Coal mine permit raises opposition

Cumbria County Council has granted planning approval to West Cumbria Mining (WCM) to develop  a new underground coal mine, located on a brownfield site, to the south west of Whitehaven in West Cumbria.

The site will be known as Woodhouse Colliery.

The decision prompted protests.  However, the site produces so-called ‘metallurgical coal’ which is converted to coke and used as a fuel and reactant in steelmaking. The coal produced will be delivered by rail to Redcar Bulk Terminal, located in North Yorkshire, on the east coast of England, which forms part of the steelworks in Teesside.

The company says site work will start before the end of 2019, with coal production commencing around 24 months from the start of construction.

Speaking to the Independent newspaper, Friends of the Earth clean energy campaigner Tony Bosworth said, “If we want to avoid dangerous climate change, giving the go-ahead to a new coal mine takes us in completely the wrong direction. Coal for power generation is currently being phased-out. Industries like steel and cement must make the shift to cleaner energy a top priority.”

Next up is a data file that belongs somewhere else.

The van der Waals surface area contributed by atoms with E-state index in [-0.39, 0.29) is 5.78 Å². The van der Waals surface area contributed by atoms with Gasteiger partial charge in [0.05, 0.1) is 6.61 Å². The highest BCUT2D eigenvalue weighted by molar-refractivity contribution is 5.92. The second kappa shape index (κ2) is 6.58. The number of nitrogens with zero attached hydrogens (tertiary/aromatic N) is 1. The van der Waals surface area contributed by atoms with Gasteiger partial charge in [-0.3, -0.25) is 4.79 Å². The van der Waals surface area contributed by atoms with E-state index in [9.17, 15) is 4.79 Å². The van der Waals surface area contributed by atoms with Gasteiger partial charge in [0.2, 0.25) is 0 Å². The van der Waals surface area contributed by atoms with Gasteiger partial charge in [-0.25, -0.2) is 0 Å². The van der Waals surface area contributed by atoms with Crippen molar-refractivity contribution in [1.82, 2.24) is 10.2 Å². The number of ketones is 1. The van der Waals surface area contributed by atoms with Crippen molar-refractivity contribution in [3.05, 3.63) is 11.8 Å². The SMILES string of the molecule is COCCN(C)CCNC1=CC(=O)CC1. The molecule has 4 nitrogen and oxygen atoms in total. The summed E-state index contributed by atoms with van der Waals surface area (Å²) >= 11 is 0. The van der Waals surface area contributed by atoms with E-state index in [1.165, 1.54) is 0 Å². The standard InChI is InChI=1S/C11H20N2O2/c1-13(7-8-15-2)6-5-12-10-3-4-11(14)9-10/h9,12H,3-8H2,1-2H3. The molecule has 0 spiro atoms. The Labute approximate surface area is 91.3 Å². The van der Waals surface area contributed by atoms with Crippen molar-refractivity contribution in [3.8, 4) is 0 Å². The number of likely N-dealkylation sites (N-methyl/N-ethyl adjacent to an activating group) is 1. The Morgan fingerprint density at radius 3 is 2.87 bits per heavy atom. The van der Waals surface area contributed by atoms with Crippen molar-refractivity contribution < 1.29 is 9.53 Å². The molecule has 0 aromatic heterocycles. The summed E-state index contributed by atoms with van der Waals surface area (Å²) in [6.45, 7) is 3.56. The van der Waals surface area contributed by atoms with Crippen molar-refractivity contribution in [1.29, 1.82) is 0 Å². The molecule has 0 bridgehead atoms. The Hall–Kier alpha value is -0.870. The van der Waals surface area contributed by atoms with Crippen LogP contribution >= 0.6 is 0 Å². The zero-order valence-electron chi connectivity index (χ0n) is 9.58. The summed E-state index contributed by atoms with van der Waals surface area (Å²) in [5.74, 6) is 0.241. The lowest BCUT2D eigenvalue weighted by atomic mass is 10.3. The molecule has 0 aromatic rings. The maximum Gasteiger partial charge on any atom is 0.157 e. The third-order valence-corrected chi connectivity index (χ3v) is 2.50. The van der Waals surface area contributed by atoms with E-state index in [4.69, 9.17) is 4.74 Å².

Further reading

Cadent plan would see a fifth of gas in northwest replaced with hydrogen

UK should take leadership in using hydrogen, argues IMechE

1 comment for “Coal mine permit raises opposition

  1. Dr Timothy Norris
    April 21, 2019 at 4:09 PM

    Ultimate owner of Cumbrian coal mines is based in the Cayman Islands, according to Internet reports, so no tax revenue to UK Government. The project is more than just extracting coal – it is all about backfilling the exhausted coal mines with nuclear waste from Sellafield, wherein the nuclear waste will be encapsulated in concrete. Calder Hall reactor (Windscale) is being decommissioned and its radioactive parts need to be disposed off. Likewise, Thorp facility is being decommissioned and its radioactive metallic parts need to be disposed off. Perhaps nuclear waste will be imported from other parts of the World and also used as backfill for the exhausted mines. If the concrete encapsulation develops any fault, it will be impossible to rectify and will pollute the East coast of Ireland the the West coast of Scotland. These Sellafield scientists and experts have got it wrong in the past, and now what is being proposed could permanently ruin Cumbria and the coast up from Cumbria. Rather a big gamble for a few profits to be processed via the Cayman Islands ?

Leave a Reply

Your email address will not be published. Required fields are marked *


*